First Drive: Toyota Corolla

No, don’t click away, this one’s actually quite interesting…

There wasn’t much wrong with the Auris. It went forwards and backwards, turned corners, and carried passengers, and did it all competently. In a world where there’s an entertaining Ford Focus, a stylish Mazda 3 and a pragmatic Kia Ceed, that’s not really enough.

Its replacement, the new Corolla, revives a nameplate that’s been missing from the UK for ten years or so, in a bid to wipe out memories of the capable but forgettable Auris. The new car has been lengthened, widened, but also made a little lower, giving it a more athletic stance. It’s a surprisingly attractive car.

There’s a 1.2-litre turbocharged petrol engine available, and a brace of hybrid units. The 1.8-litre option is the same as you’ll find in the Prius, the original poster child for green motoring, but Toyota has supplied us with the more punchier 2.0-litre option. Taking the power output up from 120hp to a more useful 178hp, it almost qualifies as a hot hatch. Almost.

It is actually surprisingly quick, accelerating to 62mph in 7.9 seconds, but the entire system is tuned for fuel saving rather than performance. Impressively, that means official CO2 emissions of just 89g/km, and economy of just over 60mpg. The small battery pack and electric motor doesn’t offer more than a bare minimum of pure electric driving, but leave the car to work things out itself, switching between petrol power, electric power, or both, and you’ll find that roughly half your journey is completed without the engine firing. The complicated system offers diesel levels of economy, but with the improved emissions and greater refinement of a petrol engine.

Refinement is a strong point. Yes, the car was supplied in Excel spec, the top level of four, which will always help perception, but a lot of buyers will go for it – despite the list price of almost £30,000, the monthly difference is only £25 or so more than a mid-spec model.

For that you get LED headlights, electric folding mirrors, some jazzy wheels and part-leather seats. Every model gets a reversing camera, automatic lights, heated seats, a DAB radio and an eight-inch infotainment centre, with navigation added on all but the entry-level Icon model. You’re certainly not shortchanged and, pleasingly, all the safety kit such as lane departure warning, road sign display, hill start assist and automatic emergency braking, is standard across the range.

An airy cabin also allows for good visibility, although the solid c-pillar at the back makes over-the-shoulder glances a ytad tricky. Also at the back, the boot is fine, if not impressive – the 316-litres it’ll take is around 15% less than a Focus or Golf would accommodate. Elsewhere the cabin big enough, while never feeling huge. The design is more interesting than you’ll find in some rivals, and the quality is a match for anything the Germans can produce.

It all matches the refined nature of the engine. Despite those reasonable performance figures, it’s still no hot shot. Acceleration is brisk and linear,but the engine never encourages you to press on. It switches off entirely when the car decides it’s not needed, even at motorway speeds, helping economy but also discouraging more enthusiastic driving. That’s a shame, as the Corolla actually handles the curves well. Body roll is well contained, and the suspension copes with mid-corner surface changes well. There’s even a little bit of feel through the wheel, making it easier to judge what’s happening under the tyres. It’s even possible to force a bit of movement in the car, something no Auris driver would ever have wished to do.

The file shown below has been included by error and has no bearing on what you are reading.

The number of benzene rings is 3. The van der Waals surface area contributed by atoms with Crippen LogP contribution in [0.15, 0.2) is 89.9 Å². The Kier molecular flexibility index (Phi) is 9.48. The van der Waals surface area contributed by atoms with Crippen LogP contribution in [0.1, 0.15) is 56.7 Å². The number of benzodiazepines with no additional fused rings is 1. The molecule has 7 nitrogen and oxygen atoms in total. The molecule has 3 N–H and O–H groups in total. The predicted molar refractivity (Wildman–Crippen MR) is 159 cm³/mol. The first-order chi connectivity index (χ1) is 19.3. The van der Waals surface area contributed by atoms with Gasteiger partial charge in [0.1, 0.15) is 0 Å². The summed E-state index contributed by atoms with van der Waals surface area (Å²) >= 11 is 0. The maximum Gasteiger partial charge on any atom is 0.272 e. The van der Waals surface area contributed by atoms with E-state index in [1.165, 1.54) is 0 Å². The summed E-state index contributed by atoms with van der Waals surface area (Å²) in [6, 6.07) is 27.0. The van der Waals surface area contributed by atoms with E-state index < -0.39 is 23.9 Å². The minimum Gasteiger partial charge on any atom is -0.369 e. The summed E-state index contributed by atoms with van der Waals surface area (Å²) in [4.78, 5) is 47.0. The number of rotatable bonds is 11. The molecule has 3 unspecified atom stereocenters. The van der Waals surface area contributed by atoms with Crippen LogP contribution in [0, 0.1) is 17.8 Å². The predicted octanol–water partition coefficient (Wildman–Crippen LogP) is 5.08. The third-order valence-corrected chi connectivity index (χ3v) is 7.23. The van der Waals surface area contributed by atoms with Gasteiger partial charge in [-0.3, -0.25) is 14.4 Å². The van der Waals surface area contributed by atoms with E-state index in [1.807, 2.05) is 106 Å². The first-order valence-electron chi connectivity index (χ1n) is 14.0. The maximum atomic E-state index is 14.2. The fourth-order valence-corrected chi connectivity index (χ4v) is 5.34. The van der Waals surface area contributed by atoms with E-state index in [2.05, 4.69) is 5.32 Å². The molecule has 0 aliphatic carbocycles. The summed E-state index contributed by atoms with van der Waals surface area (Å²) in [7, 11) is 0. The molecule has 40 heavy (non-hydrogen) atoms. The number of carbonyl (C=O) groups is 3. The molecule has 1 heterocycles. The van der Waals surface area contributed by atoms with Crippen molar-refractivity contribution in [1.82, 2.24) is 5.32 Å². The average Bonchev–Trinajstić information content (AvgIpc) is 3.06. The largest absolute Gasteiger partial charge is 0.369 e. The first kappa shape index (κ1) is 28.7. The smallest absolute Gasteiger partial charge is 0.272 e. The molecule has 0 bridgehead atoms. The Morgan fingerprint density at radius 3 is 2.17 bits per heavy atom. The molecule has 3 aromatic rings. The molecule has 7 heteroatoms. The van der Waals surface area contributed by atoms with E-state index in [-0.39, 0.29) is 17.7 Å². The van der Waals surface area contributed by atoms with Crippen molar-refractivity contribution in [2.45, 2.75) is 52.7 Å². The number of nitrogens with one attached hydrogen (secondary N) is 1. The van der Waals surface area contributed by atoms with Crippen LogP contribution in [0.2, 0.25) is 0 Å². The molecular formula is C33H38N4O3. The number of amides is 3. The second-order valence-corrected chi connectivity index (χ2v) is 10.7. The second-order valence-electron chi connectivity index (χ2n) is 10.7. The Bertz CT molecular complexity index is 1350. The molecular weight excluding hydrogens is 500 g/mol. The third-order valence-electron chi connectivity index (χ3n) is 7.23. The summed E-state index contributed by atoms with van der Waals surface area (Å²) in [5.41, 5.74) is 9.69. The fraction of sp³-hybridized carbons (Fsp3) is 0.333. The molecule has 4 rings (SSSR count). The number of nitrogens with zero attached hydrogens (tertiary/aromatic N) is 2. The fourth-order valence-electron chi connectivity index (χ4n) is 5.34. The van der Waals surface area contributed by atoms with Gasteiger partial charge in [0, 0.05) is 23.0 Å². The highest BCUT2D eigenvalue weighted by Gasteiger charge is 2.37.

While this is very definitely not a hot hatch then, it bodes well for the forthcoming GR model, a Corolla fettled by the guys at Gazoo Racing. It’s only slightly disappointing that there’s no halfway house, like Ford’s ST Line, but hopefully that’s just a matter of time.

Until then, the Corolla is a capable car that goes, stops and turns. But, unlike the Auris it replaces, it’s actually fun to drive and pleasing to own.

Model Tested: Toyota Corolla Excel 2.0 Hybrid CVT
Price: £29,070
Range: £21,300 – £30,340
Top speed: 112 mph
0-62 mph: 7.9 seconds
Power: 178 PS (176 bhp)
Torque: N/A
Monthly PCP*: £397
Official fuel economy: 60.6 mpg
Road test economy: N/A
CO2 Emissions: 89 g/km
Car Tax: £135
Insurance group: 21E
* Monthly PCP estimate based on 20% deposit, 36 month term, 5% APR, final payment of 40%.
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Phil is a motoring writer for print and web, failed racing driver, car hoarder and banger rally competitor. Nominated for the Headline Auto Rising Star award and a MGMW member, Phil freelances for outlets as diverse as Diesel Car magazine, DAD.info and Cambridge Magazine, amongst many others. He also maintains a fleet of unloved motors, but spends most of his time driving an old Corvette.

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